Can you square the circle? At school, we all learned how to divide a given angle into two equal parts by using just an unmarked ruler (no measuring allowed!) and a compass. The ancient Greeks described this and many other constructions, but found themselves unable to carry out any of the following tasks:

*Trisecting an angle*: dividing a given angle into three equal parts.

*Doubling a cube*: constructing a cube with twice the volume of a given cube.

*Squaring the circle*: constructing a square whose area equals that of a given circle.

The difficulty of the last of these led to the use of the phrase “squaring the circle” for a task that seemed impossible to carry out. But was it really impossible or just exceedingly difficult?

Over the next 2,000 years, mathematicians and cranks alike sought ruler-and-compass constructions for these problems or attempted to show why no such constructions can be achieved. In the 17th century in particular, René Descartes, John Wallis and Thomas Hobbes failed to provide answers, and it was not until the 19th century that a relatively unknown figure, Pierre Wantzel, proved definitively that the first two constructions cannot be implemented. Later, in 1882, Ferdinand von Lindemann proved the impossibility of squaring the circle.

There was yet another problem that defeated the Greeks. They described how to construct equilateral triangles, squares and regular pentagons, but were unable to construct regular polygons with seven or nine sides. This led to the following question: which regular polygons *can* be constructed by ruler and compass?

This problem also had to wait some 2,000 years for a solution, when Carl Friedrich Gauss showed how to construct a regular 17-sided polygon and gave a necessary condition (involving certain prime numbers) for deciding when such regular polygons can be constructed – a condition that was later proved by Wantzel to be sufficient.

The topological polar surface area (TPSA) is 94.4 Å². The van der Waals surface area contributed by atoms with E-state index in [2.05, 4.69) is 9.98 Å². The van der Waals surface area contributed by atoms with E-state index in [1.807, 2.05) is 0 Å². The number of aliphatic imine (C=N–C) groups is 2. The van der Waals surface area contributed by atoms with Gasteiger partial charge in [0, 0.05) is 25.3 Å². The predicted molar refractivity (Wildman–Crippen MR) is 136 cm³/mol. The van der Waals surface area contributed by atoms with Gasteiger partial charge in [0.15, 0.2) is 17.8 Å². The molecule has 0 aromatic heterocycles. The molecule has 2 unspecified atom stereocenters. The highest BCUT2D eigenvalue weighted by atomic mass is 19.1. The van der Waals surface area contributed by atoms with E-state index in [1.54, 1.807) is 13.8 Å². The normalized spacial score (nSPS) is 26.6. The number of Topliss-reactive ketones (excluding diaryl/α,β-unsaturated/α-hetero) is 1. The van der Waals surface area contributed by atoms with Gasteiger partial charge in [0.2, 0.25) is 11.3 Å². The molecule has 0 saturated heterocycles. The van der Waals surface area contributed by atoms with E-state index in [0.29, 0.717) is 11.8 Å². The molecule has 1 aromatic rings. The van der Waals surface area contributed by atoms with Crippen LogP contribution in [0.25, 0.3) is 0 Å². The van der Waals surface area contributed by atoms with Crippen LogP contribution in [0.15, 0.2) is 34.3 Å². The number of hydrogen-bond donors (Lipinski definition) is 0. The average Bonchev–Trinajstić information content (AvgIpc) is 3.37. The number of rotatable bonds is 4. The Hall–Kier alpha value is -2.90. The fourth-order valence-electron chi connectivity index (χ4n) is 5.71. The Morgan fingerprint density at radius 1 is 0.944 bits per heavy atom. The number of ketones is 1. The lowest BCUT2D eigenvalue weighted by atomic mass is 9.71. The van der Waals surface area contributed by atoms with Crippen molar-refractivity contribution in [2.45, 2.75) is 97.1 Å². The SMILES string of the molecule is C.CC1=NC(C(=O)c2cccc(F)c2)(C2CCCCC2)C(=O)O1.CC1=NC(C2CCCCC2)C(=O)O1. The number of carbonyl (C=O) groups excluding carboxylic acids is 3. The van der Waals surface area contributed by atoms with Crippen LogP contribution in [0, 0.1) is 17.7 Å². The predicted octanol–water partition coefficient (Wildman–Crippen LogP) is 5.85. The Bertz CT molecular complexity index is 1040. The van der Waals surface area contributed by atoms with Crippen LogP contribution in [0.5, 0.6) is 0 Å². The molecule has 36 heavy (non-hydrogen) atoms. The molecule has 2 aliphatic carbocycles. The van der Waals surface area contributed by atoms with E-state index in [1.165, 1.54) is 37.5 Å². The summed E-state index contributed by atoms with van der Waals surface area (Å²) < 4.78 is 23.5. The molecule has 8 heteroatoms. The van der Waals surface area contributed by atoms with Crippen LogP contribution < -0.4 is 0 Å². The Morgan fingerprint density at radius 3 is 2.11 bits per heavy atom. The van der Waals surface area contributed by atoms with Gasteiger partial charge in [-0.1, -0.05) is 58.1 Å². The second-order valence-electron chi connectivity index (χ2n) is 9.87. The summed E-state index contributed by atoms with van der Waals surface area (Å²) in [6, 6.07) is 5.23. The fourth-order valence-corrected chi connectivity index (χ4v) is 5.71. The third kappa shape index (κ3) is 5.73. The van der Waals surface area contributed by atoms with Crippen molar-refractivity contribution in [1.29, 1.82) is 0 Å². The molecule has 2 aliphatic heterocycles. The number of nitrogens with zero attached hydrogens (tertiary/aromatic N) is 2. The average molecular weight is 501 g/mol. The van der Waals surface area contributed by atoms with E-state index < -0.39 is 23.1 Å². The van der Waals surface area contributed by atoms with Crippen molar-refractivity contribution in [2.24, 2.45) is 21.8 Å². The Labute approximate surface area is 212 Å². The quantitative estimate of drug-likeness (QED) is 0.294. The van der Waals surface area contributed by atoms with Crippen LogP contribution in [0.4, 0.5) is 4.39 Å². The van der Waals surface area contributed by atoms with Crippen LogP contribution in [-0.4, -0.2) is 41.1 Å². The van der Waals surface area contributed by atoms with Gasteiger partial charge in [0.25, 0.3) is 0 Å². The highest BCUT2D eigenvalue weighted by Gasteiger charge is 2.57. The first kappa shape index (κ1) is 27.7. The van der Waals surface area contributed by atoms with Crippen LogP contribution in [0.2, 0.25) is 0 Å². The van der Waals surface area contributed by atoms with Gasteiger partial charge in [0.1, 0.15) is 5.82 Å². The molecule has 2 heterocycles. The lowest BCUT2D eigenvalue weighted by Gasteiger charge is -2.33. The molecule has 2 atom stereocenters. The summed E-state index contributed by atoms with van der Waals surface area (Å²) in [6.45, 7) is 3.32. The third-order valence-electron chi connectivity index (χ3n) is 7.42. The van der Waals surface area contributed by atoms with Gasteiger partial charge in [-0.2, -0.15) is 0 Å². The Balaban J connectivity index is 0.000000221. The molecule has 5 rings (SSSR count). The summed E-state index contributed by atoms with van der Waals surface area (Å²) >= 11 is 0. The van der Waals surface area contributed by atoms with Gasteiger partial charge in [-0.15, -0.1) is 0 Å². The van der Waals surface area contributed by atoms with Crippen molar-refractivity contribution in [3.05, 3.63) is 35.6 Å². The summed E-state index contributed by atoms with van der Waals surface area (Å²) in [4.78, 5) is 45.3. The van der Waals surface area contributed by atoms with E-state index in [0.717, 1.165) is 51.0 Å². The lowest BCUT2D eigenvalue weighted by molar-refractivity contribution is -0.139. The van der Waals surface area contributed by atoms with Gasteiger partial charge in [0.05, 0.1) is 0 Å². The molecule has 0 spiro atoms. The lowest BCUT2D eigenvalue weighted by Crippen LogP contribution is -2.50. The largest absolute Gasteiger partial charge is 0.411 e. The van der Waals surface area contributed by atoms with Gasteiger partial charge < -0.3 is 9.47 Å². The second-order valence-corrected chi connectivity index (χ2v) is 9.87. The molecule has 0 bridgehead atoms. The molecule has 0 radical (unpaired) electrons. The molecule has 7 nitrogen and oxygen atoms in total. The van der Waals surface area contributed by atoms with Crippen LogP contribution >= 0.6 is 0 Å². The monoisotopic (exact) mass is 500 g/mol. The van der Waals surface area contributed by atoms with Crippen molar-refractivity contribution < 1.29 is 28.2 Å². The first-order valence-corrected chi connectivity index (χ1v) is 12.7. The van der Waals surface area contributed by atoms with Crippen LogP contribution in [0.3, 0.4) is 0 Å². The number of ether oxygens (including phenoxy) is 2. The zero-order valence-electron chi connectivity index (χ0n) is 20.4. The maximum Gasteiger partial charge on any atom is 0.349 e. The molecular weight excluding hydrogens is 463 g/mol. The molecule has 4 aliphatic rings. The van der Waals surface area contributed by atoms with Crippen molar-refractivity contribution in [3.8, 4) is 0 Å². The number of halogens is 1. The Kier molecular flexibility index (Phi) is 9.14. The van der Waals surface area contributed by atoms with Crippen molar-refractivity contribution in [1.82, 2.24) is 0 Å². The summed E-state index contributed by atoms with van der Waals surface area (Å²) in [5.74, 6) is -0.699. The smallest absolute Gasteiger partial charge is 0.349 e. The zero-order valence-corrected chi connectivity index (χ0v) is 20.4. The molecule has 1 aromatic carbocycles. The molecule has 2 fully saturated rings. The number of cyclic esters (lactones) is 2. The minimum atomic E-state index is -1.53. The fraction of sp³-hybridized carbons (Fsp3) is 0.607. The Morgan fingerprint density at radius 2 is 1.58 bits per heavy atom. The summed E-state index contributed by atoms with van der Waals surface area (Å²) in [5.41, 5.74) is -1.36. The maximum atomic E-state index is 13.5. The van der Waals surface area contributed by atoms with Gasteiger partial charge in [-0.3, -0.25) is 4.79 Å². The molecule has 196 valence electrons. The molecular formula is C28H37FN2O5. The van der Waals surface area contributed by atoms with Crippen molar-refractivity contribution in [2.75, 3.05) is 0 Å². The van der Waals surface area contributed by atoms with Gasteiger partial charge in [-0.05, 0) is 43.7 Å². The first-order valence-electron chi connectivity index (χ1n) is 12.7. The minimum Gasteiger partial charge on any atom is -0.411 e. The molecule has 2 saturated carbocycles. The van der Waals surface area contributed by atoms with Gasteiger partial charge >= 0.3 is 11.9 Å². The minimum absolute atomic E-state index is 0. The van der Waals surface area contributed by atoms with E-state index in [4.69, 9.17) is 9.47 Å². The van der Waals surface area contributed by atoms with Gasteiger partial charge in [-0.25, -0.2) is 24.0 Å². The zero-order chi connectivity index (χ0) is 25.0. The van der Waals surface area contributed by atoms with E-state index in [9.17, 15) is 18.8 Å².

This area of geometry lends itself to popular exposition, and it seems surprising that more books on the subject have not appeared over the years. But this one has been worth waiting for. The author is already well known for his book, *Euler’s Gem: The Polyhedron Formula and the Birth of Topology* (2012), on Leonhard Euler’s assertion that the numbers of faces and corners of any polyhedron add together to two more than the number of edges. For example, a cube has six faces, eight corners and twelve edges, and 6 + 8 = 12 + 2. David Richeson’s latest book is equally well written and presents a detailed historical account of the four problems listed above, with welcome diversions into such topics as geometrical constructions; the meaning of impossibility when applied to mathematical proofs and constructions; the history of the circle number; the parallel development of algebra; the nature of irrational and transcendental numbers; and much else besides. He also gives pointed advice to the many cranks who still try to solve the four problems without the necessary background knowledge or an understanding of the futility of their task.

I greatly enjoyed Richeson’s *Tales of Impossibility*. It deserves to become a classic and can be highly recommended.

**Robin Wilson is professor of pure mathematics at The Open University. His books include Lewis Carroll in Numberland: His Fantastical Mathematical Logical Life (2009) and Euler’s Pioneering Equation: The Most Beautiful Theorem in Mathematics (2018).**

**Tales of Impossibility: The 2000-Year Quest to Solve the Mathematical Problems of AntiquityBy David S. RichesonPrinceton University Press, 456pp, £25.00ISBN 9780691192963Published 27 November 2019**

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Print headline: *Right angles and wrong ones*

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